9 Quantum confinement The presence of nearby surfaces in 0-D, 1-D, and 2-D nanostructures causes a change in the distribution of the phonon frequencies as a function of phonon wavelength as well as the appearance of surface phonon modes. These processes lead to changes in the velocity with which the variations in the shape of the wave s amplitude propagate, the so-called group velocity. The phonon lifetime is modified due to phonon-phonon interaction and free surface and grain boundary scattering. 9

10 Thermal property - Conductivity where v is a particle velocity, l is a free path length, С = сn is a heat capacity of unit volume, c is a heat capacity of single particle, n is a number of particles 10

11 Mechanical Properties At the nanoscale, surface and interface forces become dominant. For example, These forces can exceed (1) Adhesion forces (2) Capillary forces forces that are normally (3) Strain forces dominant at macroscopic length scales 11

12 Mechanical properties Relative to microstructural (MSM) metals and alloys, the NSM contain a higher fraction of grain boundary volume (for example, for a grain size of 10 nm, between 14 and 27% of all atoms reside in a region within nm of a grain boundary); therefore, grain boundaries play a significant role in the materials properties. 12 Changes in the grain size result in a high density of incoherent interfaces or other lattice defects such as dislocations, vacancies, etc. As the grain size d of the solid decreases, the proportion of atoms located at or near grain boundaries relative to those within the interior of a crystalline grain, scales as 1/d. This has important implications for properties in ultra-finegrained materials which will be principally controlled by interfacial properties rather than those of the bulk.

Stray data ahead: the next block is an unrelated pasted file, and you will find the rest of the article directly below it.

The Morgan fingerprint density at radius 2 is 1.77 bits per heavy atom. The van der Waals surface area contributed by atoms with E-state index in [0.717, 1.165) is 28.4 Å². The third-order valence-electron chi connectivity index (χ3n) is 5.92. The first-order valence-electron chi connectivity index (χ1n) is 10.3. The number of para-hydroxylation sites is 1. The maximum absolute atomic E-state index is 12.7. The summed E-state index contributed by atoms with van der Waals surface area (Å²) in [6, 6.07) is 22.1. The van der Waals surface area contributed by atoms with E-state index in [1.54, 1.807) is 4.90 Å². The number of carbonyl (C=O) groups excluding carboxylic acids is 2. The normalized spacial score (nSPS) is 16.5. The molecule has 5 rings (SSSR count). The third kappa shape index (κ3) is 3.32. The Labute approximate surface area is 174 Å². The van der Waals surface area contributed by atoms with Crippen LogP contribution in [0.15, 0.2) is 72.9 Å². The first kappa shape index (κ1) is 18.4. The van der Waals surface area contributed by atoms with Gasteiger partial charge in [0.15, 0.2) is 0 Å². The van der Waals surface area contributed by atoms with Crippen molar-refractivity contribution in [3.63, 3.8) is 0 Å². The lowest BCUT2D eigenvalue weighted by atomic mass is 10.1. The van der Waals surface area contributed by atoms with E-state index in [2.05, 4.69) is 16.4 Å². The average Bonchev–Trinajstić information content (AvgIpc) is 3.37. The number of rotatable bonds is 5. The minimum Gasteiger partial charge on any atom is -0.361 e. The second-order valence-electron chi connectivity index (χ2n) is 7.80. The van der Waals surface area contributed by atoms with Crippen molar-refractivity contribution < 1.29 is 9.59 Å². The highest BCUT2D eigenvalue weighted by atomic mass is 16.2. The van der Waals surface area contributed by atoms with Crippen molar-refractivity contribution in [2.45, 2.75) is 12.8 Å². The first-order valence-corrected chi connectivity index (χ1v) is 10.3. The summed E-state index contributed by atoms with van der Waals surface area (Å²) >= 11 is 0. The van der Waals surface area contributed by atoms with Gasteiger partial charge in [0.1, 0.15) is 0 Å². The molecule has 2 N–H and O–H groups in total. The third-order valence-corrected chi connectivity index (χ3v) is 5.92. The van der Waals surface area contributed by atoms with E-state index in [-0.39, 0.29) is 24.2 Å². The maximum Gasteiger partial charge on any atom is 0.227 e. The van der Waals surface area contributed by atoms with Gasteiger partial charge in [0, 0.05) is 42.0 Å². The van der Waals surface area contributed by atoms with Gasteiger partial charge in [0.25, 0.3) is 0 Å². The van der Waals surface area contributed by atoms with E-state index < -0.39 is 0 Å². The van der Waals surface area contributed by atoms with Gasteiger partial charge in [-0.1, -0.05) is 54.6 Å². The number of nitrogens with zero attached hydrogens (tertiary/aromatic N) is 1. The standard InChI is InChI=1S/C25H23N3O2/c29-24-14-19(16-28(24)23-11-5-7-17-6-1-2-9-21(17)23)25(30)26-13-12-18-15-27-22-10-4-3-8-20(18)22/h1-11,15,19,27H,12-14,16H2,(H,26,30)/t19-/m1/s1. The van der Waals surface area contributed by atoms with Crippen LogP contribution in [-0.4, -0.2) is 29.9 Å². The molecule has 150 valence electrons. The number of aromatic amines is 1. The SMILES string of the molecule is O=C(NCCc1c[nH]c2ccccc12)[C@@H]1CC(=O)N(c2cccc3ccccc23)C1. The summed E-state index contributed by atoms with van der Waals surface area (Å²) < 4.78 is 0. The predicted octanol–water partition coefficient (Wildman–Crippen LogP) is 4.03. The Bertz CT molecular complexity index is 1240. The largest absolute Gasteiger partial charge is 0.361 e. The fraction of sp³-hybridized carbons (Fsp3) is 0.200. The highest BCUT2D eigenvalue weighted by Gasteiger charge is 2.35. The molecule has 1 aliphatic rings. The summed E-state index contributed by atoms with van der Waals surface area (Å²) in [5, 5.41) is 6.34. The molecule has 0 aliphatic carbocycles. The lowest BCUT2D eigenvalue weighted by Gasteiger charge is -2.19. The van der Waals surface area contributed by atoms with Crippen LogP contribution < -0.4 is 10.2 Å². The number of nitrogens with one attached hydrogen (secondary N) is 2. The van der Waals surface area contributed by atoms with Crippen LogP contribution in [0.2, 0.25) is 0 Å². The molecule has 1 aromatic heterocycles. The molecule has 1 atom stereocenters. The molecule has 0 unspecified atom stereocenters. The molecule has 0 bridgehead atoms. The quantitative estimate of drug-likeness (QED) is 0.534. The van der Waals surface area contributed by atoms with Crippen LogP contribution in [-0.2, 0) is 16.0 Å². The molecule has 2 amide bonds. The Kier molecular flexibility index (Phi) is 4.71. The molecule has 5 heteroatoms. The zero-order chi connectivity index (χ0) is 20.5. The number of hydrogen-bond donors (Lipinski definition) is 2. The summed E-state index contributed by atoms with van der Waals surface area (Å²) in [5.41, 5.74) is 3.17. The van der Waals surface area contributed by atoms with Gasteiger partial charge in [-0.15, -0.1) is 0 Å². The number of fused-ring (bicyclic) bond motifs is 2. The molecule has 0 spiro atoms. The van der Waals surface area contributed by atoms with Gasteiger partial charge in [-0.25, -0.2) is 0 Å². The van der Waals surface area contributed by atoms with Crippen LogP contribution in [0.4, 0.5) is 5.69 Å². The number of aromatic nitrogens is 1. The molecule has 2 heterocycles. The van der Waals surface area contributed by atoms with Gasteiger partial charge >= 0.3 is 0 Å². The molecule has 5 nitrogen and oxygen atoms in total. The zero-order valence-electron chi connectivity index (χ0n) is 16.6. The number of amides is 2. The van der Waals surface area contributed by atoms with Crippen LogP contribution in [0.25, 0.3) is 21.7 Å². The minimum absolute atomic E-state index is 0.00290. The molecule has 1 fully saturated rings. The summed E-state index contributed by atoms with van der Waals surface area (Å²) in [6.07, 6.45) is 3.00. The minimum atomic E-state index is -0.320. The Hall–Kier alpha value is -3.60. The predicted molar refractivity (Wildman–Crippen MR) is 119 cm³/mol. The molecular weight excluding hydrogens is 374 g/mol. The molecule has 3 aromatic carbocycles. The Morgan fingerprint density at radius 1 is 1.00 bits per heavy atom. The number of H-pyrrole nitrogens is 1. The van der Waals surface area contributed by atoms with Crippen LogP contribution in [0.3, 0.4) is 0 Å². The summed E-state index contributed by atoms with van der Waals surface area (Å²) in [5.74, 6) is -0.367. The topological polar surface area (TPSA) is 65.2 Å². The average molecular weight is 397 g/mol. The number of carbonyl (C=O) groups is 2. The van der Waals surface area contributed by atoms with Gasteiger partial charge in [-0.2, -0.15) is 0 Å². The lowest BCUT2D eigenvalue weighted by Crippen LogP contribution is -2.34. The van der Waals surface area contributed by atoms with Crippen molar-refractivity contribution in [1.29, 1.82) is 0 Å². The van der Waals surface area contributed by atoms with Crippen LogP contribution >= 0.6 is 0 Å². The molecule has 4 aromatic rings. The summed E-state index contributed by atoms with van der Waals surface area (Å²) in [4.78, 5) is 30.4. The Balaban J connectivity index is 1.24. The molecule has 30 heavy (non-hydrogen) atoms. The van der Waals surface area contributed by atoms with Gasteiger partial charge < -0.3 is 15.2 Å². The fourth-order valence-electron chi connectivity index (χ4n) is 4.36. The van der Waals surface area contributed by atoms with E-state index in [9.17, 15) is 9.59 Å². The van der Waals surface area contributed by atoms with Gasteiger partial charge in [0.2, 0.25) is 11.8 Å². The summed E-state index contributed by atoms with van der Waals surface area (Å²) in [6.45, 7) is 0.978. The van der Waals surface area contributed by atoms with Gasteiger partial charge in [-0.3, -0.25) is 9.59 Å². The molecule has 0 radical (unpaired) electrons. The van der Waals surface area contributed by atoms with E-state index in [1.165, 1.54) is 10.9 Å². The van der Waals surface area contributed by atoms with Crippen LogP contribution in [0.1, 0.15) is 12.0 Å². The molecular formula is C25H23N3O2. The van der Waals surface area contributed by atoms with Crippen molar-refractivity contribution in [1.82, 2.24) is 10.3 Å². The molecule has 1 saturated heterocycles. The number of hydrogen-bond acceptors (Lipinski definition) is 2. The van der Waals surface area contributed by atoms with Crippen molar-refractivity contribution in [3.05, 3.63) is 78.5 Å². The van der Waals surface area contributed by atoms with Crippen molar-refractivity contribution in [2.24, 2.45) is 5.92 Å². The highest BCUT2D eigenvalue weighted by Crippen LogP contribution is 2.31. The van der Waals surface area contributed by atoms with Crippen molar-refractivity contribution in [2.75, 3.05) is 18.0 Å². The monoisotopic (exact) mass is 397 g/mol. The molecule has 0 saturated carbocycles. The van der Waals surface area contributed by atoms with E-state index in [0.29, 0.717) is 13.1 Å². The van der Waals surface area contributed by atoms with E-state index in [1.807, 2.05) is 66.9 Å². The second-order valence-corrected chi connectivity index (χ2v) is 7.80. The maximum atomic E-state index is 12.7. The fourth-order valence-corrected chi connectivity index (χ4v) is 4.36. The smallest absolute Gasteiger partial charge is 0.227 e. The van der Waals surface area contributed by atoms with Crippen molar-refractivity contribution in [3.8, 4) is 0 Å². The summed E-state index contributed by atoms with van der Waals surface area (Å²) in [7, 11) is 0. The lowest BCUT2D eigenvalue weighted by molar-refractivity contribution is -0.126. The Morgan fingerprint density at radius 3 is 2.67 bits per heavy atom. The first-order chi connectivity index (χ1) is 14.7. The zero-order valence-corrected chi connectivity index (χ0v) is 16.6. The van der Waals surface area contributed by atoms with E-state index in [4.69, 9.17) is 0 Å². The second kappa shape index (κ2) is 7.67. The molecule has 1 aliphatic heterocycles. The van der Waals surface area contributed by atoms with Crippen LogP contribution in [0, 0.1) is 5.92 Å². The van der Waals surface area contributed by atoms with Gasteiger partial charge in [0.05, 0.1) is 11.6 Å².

13 Grain boundaries Crystals contain internal interfacial defects, know as grain boundaries, where the lattice orientation changes The misfit between adjacent crystallites in the grain boundaries changes the atomic structure (e.g. the average atomic density, the nearestneighbor coordination, etc.) of materials. At high defect densities the volume fraction of defects becomes comparable with the volume fraction of the crystalline regions. In fact, this is the case if the crystal diameter becomes comparable with the thickness of the interfaces. Non equilibrium materials 13 DEFECTS!!!